Basil Rathbone narrates “Tales of Fatima” over at NBC
The elegant gentleman in the announce booth finished his reading, stretched, and collated his discarded pages back into an impeccable order. The year was 1966 and they still blew up the Bullwinkle and Underdog balloons for the Macy’s Thanksgiving Parade two cross-town blocks away along Central Park West. John Lennon yet flourished and Strawberry Fields was still called The Sheep Meadow. The actor looked up, as if for approval. “I wonder what the hell that was all about,” Basil Rathbone said. Well into his seventies his voice had the ring of authority. He kept supple practicing fencing moves in Central Park; it was just that cold reads were not his cup of chamomile. The program being recorded was “Beyond the Green Door,” a radio series written—mostly—by Robert Sheckley.
Approval was given. “Terrific…” the engineer’s voice, made thin and unconvincing, drizzled out through the talkback speaker. The writing was masterful, the reading insightful, spellbinding. I nodded enthusiastically. Of course he got it—I was sold. For the engineer—me, house slave and gopher-general at ServiSound, Inc., successor to Dolphin Productions and Replica Transcriptions at 37 West 57th Street—it had been a brilliant reading.
Time passes. I just love it when I read that. It usually means the writer is running out of toner. I can recall only one of the stories read that day. It concerned a disgruntled skier who booby-traps a downhill slalom with taut piano wire to decapitate a rival. Fate’s fickle finger shuffles the starting lineup and said perpetrator’s head goes lobbity-lob on down the hill, end of story. Straightforward enough.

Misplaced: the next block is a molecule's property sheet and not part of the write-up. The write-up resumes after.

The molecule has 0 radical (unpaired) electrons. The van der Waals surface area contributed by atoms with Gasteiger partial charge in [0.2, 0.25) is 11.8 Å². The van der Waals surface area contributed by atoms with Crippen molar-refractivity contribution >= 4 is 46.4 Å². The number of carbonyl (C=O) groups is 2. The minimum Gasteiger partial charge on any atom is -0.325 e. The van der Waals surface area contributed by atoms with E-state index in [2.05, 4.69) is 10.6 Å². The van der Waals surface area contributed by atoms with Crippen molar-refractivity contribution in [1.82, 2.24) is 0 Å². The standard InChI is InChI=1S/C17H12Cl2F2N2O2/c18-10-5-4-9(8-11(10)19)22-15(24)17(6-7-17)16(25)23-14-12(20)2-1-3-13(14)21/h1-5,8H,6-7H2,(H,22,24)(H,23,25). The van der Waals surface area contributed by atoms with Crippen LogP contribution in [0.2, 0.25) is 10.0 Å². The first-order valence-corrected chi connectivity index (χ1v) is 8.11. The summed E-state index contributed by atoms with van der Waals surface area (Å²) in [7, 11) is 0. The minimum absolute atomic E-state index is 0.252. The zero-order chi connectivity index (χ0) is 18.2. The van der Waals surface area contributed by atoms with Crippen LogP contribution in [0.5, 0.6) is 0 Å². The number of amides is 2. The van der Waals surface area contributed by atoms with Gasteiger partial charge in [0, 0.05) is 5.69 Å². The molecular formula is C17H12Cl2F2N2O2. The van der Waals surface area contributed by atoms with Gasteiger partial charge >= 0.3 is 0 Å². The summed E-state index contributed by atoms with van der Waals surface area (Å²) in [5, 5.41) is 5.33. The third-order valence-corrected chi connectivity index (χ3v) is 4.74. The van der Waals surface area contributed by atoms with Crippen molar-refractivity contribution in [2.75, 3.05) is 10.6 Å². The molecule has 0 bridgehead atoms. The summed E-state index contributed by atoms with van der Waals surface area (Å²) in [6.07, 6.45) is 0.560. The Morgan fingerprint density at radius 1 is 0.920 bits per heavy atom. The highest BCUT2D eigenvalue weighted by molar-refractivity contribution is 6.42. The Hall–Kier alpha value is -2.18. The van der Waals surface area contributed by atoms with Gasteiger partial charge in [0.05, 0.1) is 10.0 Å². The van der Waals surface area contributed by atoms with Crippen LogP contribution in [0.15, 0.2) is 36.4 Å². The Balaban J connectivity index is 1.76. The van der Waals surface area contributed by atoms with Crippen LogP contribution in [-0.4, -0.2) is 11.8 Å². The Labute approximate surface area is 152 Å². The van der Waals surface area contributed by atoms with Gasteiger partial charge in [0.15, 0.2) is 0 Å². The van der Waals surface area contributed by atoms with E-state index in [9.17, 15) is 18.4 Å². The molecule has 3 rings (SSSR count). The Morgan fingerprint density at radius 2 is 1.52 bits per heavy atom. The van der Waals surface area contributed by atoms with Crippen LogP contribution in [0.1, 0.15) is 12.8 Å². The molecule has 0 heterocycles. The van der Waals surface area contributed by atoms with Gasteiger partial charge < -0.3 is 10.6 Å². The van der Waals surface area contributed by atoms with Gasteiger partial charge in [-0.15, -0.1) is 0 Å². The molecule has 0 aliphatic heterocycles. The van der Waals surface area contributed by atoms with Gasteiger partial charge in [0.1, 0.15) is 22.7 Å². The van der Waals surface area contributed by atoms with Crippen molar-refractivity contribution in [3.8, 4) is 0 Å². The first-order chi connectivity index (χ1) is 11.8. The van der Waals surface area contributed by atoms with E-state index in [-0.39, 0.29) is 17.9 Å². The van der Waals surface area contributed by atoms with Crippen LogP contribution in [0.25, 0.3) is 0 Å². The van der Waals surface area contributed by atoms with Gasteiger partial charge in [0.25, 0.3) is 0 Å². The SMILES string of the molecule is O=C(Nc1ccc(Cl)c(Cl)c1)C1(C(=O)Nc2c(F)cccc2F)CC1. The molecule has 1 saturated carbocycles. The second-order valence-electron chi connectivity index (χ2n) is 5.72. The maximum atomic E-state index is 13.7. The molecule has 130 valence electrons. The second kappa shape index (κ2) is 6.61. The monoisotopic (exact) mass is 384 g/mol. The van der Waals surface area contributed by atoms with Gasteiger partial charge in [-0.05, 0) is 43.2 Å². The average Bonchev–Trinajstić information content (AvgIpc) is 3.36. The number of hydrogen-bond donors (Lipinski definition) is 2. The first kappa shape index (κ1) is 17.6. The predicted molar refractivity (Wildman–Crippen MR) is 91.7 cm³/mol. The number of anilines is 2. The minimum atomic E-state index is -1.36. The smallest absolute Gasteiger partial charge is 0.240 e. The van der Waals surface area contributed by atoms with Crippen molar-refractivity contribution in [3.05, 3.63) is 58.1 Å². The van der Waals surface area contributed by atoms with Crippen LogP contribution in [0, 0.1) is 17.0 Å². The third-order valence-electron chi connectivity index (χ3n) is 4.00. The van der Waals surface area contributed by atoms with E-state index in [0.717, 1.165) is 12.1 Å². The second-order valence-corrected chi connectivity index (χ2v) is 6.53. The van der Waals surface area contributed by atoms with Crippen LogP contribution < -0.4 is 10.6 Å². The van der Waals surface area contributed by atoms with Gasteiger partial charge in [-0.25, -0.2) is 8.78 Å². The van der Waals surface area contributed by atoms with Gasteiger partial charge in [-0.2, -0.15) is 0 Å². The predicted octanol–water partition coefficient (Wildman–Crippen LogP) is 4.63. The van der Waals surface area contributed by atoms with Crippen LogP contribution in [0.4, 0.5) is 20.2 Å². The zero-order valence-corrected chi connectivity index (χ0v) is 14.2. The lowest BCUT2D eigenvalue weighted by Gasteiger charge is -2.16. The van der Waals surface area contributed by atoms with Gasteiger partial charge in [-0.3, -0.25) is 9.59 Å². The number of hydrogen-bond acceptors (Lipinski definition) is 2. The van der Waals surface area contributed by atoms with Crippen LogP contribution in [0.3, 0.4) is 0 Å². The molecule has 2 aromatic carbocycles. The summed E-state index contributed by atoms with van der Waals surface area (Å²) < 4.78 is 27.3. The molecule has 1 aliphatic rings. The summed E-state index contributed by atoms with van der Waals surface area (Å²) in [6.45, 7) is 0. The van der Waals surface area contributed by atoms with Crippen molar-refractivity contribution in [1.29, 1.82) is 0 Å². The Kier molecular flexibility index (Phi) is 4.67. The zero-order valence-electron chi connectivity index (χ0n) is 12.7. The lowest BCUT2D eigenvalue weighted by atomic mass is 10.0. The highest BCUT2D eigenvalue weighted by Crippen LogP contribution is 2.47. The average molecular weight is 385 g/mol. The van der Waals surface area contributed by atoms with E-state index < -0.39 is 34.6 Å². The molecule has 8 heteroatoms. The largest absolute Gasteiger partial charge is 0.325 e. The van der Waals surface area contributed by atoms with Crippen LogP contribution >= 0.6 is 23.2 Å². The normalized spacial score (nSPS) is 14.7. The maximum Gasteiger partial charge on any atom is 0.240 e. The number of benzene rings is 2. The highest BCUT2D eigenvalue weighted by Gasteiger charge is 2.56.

Anyway, many years later I shot Robert Sheckley an e-mail to pass along the anecdote: that Basil Rathbone didn’t get it—not a word of any of his stories—all the while coming through with a bone-chilling reading. Sheckley wrote back immediately. He had written the series, sixty scripts in all, under the gun of a last minute production schedule. Mr. Sheckley would have liked to have had a full collection of all the literary children he set loose in the world. In the panic of the moment the carbons had been sent long with the originals. He asked if I had kept any of the tapes. I hadn’t. And, according to Bob Sheckley, he had even gotten paid for his work… eventually. The producer, Bill Mellor of Queen Bee Productions, had a lot of irons in the fire and didn’t pamper his writers. Or his actors.
But back to 1966. The Green Door was a mite out of the mainstream, but one hell of a show (all five minutes worth, counting a sixty-second spot and 20-second open and close). A library of music was composed by Alex Steinert (he had made a splash with the music for Strangler of the Swamp, a low-budget 1945 thriller) who supervised its recording. The mixes were done at Servi by Mike Shapiro; I did the voice track editing.
Maverick billionaire John Kluge still was the hands-on owner at WNEW and gave the series a fly. No soap—the Make-believe Ballroom listeners were not into the outré. This was the luck of the draw, we figured. The guys from Queen Bee SOLD radio; they cut their teeth on Lights Out and Inner Sanctum. They pounded the pavement and we had a hit. Queen Bee nailed a sale to NBC’s weekend network radio magazine show, Monitor. The Green door was sui generis, and a fine Sheckley showcase. WNEW dithered with formats after John Kluge’s departure and finally pulled the plug in 1992. 1130 AM is now WBBR, Bloomberg Radio, with business news. If there is any connection, real or imagined—a Green Door curse, whatever— it would take a Bob Sheckley to tell the story.